Dude, that's absolutely right, we use presets, some of us exclusively, others use them and tweak them into their own new creations. Now let's look at a guitar. It's one permanent preset. Sure, you can adjust which pickup is being used, there's a tone knob, and a volume knob. But if you have that much of an issue with using someone else's sound, you'd better ensure your guitar is totally unique. Piano's are even worse, basically they're one preset with a few pedals for the note expressions. 

Mozart you foul beast, composing on presets exclusively. Same with every other classical composer (with the small exception of those who designed instruments), they all are using instruments which have been already made to a predetermined sound. 

You may be aware of how synths are versatile machines, playing from the "doots" of Darude's Sandstorm, to the growls of Noisia, to the groove laden whistle's of West Coast Rap. Some composer had to sit down and program those sounds, and then go on to write the songs. 

Producers these days don't just play with presets, they build them and then make music from them. It's the equivalent of a classical composer building new instruments for each orchestral piece (obviously with much less woodwork involved). And trust me, getting a good sound made on a synth can take years of practice and understanding of acoustics.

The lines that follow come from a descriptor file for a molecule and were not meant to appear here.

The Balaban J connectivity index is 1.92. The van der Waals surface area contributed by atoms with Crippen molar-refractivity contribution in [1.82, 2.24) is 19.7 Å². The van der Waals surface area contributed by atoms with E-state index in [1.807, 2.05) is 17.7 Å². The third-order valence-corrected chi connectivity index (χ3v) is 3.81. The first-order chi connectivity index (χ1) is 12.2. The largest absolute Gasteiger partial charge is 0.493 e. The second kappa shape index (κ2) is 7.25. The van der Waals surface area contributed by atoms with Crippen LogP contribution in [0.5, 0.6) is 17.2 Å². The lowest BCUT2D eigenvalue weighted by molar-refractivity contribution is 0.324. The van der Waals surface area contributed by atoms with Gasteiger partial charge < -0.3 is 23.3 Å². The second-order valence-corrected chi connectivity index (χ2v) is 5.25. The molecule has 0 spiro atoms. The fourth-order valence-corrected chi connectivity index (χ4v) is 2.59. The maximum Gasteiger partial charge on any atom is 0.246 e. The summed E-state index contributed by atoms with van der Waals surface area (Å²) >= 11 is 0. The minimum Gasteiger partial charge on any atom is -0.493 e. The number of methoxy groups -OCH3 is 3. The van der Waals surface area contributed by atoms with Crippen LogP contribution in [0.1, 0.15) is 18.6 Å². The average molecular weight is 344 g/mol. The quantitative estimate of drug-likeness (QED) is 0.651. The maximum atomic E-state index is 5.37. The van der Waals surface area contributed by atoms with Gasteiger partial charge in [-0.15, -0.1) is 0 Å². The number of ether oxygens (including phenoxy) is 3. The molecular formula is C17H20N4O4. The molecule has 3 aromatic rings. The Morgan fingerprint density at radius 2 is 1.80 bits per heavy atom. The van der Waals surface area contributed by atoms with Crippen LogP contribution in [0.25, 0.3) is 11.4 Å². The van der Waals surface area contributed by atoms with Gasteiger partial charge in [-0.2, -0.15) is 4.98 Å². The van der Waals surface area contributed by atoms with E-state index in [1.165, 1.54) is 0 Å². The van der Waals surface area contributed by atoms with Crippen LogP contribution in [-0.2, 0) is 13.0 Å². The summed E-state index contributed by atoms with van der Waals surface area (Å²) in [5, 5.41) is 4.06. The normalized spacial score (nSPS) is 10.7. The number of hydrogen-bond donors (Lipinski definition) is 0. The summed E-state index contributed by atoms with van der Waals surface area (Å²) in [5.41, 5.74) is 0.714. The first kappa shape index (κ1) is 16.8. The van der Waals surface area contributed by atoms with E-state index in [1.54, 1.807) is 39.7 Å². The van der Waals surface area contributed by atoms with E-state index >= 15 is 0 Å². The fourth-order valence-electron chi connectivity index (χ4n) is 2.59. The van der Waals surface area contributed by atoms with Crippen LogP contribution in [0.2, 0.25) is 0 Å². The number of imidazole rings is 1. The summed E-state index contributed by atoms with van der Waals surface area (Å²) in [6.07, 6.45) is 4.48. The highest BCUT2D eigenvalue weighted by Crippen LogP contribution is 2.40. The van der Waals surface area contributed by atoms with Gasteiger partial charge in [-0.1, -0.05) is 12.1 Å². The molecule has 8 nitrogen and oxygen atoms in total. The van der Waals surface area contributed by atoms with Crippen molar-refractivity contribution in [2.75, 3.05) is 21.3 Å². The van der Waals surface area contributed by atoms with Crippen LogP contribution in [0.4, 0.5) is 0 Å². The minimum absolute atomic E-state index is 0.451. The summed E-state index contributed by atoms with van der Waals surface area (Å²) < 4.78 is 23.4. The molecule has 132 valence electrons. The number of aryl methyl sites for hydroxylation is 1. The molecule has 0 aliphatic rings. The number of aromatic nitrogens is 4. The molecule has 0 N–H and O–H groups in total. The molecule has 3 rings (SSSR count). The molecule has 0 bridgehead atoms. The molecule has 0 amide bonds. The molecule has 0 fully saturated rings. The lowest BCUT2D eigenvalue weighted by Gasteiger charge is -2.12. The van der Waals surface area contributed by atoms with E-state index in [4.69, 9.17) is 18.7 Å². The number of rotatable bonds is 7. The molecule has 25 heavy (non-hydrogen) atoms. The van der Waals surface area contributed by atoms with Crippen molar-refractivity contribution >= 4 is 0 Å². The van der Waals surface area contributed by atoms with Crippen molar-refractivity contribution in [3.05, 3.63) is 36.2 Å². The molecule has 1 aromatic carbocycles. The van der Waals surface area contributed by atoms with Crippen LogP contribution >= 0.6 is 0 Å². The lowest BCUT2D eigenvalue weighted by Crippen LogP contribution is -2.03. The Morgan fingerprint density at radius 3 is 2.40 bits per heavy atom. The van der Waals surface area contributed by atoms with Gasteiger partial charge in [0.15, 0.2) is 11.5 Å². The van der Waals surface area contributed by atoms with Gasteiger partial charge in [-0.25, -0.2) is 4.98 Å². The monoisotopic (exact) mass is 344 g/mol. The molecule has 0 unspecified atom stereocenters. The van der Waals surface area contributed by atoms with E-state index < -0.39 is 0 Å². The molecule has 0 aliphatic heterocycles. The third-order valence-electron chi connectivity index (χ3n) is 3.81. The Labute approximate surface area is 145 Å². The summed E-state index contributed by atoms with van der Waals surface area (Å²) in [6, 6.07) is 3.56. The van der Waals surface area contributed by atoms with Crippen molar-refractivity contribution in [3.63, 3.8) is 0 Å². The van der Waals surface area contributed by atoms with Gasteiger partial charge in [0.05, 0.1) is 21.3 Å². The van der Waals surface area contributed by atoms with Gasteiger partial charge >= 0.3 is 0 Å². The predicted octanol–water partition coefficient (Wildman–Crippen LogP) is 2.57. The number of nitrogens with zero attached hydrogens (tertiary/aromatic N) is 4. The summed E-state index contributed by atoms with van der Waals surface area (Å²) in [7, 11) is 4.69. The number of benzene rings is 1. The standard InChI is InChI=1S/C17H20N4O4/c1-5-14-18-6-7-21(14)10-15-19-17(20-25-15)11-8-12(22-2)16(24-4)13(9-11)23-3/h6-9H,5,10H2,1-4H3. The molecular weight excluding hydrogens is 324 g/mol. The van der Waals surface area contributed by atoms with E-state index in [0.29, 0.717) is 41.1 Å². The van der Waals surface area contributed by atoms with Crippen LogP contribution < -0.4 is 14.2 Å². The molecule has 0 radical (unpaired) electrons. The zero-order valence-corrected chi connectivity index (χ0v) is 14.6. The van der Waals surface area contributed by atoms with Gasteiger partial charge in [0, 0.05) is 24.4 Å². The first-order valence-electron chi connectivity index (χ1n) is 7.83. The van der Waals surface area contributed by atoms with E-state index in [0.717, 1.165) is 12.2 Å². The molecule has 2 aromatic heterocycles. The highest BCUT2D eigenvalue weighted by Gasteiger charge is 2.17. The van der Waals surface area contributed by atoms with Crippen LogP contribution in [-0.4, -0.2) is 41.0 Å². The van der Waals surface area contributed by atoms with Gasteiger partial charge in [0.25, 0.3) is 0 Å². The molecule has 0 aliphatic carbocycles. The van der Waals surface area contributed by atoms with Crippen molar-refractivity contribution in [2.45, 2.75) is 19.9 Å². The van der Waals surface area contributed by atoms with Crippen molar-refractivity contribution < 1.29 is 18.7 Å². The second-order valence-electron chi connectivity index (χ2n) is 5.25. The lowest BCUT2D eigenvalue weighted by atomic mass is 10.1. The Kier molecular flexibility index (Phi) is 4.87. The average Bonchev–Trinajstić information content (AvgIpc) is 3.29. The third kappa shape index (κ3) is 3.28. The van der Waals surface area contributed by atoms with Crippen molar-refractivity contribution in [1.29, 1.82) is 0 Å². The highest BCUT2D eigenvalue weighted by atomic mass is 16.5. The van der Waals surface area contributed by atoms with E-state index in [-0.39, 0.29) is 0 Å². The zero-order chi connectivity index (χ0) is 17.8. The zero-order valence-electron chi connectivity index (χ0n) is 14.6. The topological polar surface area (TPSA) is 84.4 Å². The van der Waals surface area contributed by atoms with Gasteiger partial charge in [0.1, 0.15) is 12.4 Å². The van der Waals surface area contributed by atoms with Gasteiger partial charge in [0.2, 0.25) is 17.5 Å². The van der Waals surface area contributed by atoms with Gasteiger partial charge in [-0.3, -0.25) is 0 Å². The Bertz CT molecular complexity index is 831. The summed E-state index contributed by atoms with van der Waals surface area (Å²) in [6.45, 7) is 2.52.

Now, I can totally see where sampling could be seen as stealing somebody's work, especially if you just sample the whole four minute song and say it is your own (like my song here). The thing is even when people do that, it can create a whole new masterpiece. 

Consider an artist like Amy Winehouse, outstanding voice and music. Have you ever heard her song Tears Dry on Their Own? It's a really great track of hers, well, guess what!

This 1967 track certainly didn't sample her so she must have taken from it. But the thing is, she completely recreated the piece, we listen to her music knowing the focus is on her voice, that's what her music is about. The backing track should not matter to as great a degree.

Other musicians, electronic musicians in particular, like to sample drums. Partly because few people have the capacity to record drums in their own houses, partly because we like the particular sound so much we just have to use it.